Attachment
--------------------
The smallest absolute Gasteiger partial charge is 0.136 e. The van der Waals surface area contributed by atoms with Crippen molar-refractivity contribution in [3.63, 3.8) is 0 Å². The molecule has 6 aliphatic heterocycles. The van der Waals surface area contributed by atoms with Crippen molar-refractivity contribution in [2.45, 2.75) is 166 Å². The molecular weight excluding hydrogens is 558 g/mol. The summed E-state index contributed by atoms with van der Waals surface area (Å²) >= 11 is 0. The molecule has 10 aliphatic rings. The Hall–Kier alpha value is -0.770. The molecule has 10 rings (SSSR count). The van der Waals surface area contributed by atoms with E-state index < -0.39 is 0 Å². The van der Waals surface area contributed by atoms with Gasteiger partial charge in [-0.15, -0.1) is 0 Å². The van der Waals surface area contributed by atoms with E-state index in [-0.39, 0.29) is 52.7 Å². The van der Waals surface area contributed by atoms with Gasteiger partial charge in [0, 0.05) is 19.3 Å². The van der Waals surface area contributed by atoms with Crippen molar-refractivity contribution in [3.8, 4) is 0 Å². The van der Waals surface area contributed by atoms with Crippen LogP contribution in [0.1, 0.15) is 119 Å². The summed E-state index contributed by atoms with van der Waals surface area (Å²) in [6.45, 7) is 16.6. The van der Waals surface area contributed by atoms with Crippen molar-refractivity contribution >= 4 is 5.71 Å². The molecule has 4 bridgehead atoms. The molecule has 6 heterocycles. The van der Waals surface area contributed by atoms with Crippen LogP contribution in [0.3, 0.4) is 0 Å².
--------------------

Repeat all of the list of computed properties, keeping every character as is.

The smallest absolute Gasteiger partial charge is 0.136 e. The van der Waals surface area contributed by atoms with Crippen molar-refractivity contribution in [3.63, 3.8) is 0 Å². The molecule has 6 aliphatic heterocycles. The van der Waals surface area contributed by atoms with Crippen molar-refractivity contribution in [2.45, 2.75) is 166 Å². The molecular weight excluding hydrogens is 558 g/mol. The summed E-state index contributed by atoms with van der Waals surface area (Å²) >= 11 is 0. The molecule has 10 aliphatic rings. The Hall–Kier alpha value is -0.770. The molecule has 10 rings (SSSR count). The van der Waals surface area contributed by atoms with E-state index < -0.39 is 0 Å². The van der Waals surface area contributed by atoms with Gasteiger partial charge in [-0.15, -0.1) is 0 Å². The van der Waals surface area contributed by atoms with E-state index in [-0.39, 0.29) is 52.7 Å². The van der Waals surface area contributed by atoms with Gasteiger partial charge in [0, 0.05) is 19.3 Å². The van der Waals surface area contributed by atoms with Crippen molar-refractivity contribution in [3.8, 4) is 0 Å². The van der Waals surface area contributed by atoms with Crippen LogP contribution in [0.1, 0.15) is 119 Å². The summed E-state index contributed by atoms with van der Waals surface area (Å²) in [6.45, 7) is 16.6. The van der Waals surface area contributed by atoms with Crippen molar-refractivity contribution >= 4 is 5.71 Å². The molecule has 4 bridgehead atoms. The molecule has 6 heterocycles. The van der Waals surface area contributed by atoms with Crippen LogP contribution in [0.3, 0.4) is 0 Å².